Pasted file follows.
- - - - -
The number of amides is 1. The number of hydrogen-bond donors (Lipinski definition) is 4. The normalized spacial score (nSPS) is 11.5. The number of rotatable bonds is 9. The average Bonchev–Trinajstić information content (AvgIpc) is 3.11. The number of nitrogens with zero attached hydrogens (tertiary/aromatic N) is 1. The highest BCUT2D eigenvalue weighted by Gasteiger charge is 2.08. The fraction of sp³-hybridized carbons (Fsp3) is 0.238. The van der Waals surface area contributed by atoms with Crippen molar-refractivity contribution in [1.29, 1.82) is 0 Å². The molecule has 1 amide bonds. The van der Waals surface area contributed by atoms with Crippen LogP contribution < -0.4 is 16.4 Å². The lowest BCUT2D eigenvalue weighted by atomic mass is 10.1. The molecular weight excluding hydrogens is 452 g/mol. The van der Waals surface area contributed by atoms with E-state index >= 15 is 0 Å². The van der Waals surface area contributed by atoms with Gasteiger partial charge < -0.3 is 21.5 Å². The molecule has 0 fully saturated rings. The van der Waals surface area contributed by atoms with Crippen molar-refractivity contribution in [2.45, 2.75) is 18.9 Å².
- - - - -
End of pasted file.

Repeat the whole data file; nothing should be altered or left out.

The number of amides is 1. The number of hydrogen-bond donors (Lipinski definition) is 4. The normalized spacial score (nSPS) is 11.5. The number of rotatable bonds is 9. The average Bonchev–Trinajstić information content (AvgIpc) is 3.11. The number of nitrogens with zero attached hydrogens (tertiary/aromatic N) is 1. The highest BCUT2D eigenvalue weighted by Gasteiger charge is 2.08. The fraction of sp³-hybridized carbons (Fsp3) is 0.238. The van der Waals surface area contributed by atoms with Crippen molar-refractivity contribution in [1.29, 1.82) is 0 Å². The molecule has 1 amide bonds. The van der Waals surface area contributed by atoms with Crippen LogP contribution < -0.4 is 16.4 Å². The lowest BCUT2D eigenvalue weighted by atomic mass is 10.1. The molecular weight excluding hydrogens is 452 g/mol. The van der Waals surface area contributed by atoms with E-state index >= 15 is 0 Å². The van der Waals surface area contributed by atoms with Gasteiger partial charge < -0.3 is 21.5 Å². The molecule has 0 fully saturated rings. The van der Waals surface area contributed by atoms with Crippen molar-refractivity contribution in [2.45, 2.75) is 18.9 Å².